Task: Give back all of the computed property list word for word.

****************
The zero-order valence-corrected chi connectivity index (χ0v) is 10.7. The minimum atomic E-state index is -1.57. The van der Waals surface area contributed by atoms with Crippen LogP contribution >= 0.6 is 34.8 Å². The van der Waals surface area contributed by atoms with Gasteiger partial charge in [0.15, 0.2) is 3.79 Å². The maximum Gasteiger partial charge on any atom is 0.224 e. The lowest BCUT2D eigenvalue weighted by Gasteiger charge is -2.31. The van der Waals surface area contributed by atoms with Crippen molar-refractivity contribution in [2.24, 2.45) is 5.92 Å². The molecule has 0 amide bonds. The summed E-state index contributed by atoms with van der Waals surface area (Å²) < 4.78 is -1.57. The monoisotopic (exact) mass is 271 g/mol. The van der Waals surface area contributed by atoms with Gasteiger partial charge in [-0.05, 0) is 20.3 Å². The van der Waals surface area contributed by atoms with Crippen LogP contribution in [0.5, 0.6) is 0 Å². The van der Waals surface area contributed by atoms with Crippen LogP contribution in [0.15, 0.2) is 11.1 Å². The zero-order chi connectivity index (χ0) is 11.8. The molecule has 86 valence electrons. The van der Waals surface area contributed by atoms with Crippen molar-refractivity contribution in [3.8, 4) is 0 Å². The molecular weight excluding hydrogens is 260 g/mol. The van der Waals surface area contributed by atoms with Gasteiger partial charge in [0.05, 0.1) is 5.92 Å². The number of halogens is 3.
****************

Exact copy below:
The zero-order valence-corrected chi connectivity index (χ0v) is 10.7. The minimum atomic E-state index is -1.57. The van der Waals surface area contributed by atoms with Crippen LogP contribution >= 0.6 is 34.8 Å². The van der Waals surface area contributed by atoms with Gasteiger partial charge in [0.15, 0.2) is 3.79 Å². The maximum Gasteiger partial charge on any atom is 0.224 e. The lowest BCUT2D eigenvalue weighted by Gasteiger charge is -2.31. The van der Waals surface area contributed by atoms with Crippen molar-refractivity contribution in [2.24, 2.45) is 5.92 Å². The molecule has 0 amide bonds. The summed E-state index contributed by atoms with van der Waals surface area (Å²) < 4.78 is -1.57. The monoisotopic (exact) mass is 271 g/mol. The van der Waals surface area contributed by atoms with Gasteiger partial charge in [-0.05, 0) is 20.3 Å². The van der Waals surface area contributed by atoms with Crippen LogP contribution in [0.5, 0.6) is 0 Å². The van der Waals surface area contributed by atoms with Crippen LogP contribution in [0.15, 0.2) is 11.1 Å². The zero-order chi connectivity index (χ0) is 11.8. The molecule has 86 valence electrons. The van der Waals surface area contributed by atoms with Crippen molar-refractivity contribution in [3.8, 4) is 0 Å². The molecular weight excluding hydrogens is 260 g/mol. The van der Waals surface area contributed by atoms with Gasteiger partial charge in [0.05, 0.1) is 5.92 Å². The number of halogens is 3.